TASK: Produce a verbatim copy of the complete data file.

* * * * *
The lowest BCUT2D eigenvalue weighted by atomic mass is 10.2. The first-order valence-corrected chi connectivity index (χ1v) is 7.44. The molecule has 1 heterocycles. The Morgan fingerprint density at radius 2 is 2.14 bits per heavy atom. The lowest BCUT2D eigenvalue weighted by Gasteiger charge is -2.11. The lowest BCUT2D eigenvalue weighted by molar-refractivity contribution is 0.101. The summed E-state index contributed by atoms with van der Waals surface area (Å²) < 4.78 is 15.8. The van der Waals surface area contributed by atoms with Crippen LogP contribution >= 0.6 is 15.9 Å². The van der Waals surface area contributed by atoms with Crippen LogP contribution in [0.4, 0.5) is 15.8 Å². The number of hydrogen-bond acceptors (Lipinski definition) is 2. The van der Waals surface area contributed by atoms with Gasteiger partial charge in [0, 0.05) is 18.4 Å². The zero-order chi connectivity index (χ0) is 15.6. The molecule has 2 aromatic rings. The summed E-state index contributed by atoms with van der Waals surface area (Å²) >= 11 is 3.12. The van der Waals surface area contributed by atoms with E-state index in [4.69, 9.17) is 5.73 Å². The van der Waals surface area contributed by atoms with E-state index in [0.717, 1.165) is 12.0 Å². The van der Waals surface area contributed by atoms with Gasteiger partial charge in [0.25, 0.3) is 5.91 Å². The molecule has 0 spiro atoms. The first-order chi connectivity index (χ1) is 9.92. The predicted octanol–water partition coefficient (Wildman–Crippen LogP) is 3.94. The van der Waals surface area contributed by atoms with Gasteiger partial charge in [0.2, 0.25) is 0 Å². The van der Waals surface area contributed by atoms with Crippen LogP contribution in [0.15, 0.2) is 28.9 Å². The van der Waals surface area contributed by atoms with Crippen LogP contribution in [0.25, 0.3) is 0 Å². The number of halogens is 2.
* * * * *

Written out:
The lowest BCUT2D eigenvalue weighted by atomic mass is 10.2. The first-order valence-corrected chi connectivity index (χ1v) is 7.44. The molecule has 1 heterocycles. The Morgan fingerprint density at radius 2 is 2.14 bits per heavy atom. The lowest BCUT2D eigenvalue weighted by Gasteiger charge is -2.11. The lowest BCUT2D eigenvalue weighted by molar-refractivity contribution is 0.101. The summed E-state index contributed by atoms with van der Waals surface area (Å²) < 4.78 is 15.8. The van der Waals surface area contributed by atoms with Crippen LogP contribution >= 0.6 is 15.9 Å². The van der Waals surface area contributed by atoms with Crippen LogP contribution in [0.4, 0.5) is 15.8 Å². The number of hydrogen-bond acceptors (Lipinski definition) is 2. The van der Waals surface area contributed by atoms with Gasteiger partial charge in [0, 0.05) is 18.4 Å². The zero-order chi connectivity index (χ0) is 15.6. The molecule has 2 aromatic rings. The summed E-state index contributed by atoms with van der Waals surface area (Å²) >= 11 is 3.12. The van der Waals surface area contributed by atoms with E-state index in [4.69, 9.17) is 5.73 Å². The van der Waals surface area contributed by atoms with E-state index in [0.717, 1.165) is 12.0 Å². The van der Waals surface area contributed by atoms with Gasteiger partial charge in [0.25, 0.3) is 5.91 Å². The molecule has 0 spiro atoms. The first-order chi connectivity index (χ1) is 9.92. The predicted octanol–water partition coefficient (Wildman–Crippen LogP) is 3.94. The van der Waals surface area contributed by atoms with Gasteiger partial charge in [0.2, 0.25) is 0 Å². The van der Waals surface area contributed by atoms with Crippen LogP contribution in [0.15, 0.2) is 28.9 Å². The van der Waals surface area contributed by atoms with Crippen LogP contribution in [0.25, 0.3) is 0 Å². The number of halogens is 2.